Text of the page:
This is a fairly small family of bees that are similar in appearance and habits to the Halictidae, or sweat bees. There are about 160 species in North America. The females dig a vertical tunnel downward in the soil with small chambers off to the side of this main tunnel. In this chamber she places a food supply of pollen and nectar and then a single egg, and the larva develops within its chamber. A small mound of soil is often present at the surface where the main tunnel begins. While the females may be “capable” of inflicting a very minor sting, these are solitary bees and the threat of stinging is extremely low. They are native bees and important pollinators. Some species will find or excavate narrow chambers in hollow twigs of shrubs where the interior is soft, and then create a short series of cells, each with a provision of food and an egg.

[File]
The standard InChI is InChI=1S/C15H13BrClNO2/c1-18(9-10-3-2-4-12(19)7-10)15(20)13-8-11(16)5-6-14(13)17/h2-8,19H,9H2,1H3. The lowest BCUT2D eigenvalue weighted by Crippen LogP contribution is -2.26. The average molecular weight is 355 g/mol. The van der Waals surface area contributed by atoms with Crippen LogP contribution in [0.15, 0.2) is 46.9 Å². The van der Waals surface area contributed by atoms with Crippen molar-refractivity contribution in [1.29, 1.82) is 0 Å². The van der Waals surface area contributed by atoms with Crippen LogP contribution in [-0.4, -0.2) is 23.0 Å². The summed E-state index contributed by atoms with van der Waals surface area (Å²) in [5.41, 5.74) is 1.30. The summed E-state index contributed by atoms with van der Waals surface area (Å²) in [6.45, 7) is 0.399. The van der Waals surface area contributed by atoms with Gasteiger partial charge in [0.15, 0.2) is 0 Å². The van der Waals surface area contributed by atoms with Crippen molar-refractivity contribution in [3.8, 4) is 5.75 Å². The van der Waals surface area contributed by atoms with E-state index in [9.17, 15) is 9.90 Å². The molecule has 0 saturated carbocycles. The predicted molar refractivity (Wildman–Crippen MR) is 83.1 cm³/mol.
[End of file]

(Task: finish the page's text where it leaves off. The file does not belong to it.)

These beneficial bees should never be killed. Even when present in residential yards or child play areas the likelihood of stinging is exceptionally low, and the benefits of the bees outweigh any threat. Where a customer considers the presence of the working adult bees intolerable the soil can be covered during the period they are active. Pesticide applications are not warranted or particularly effective.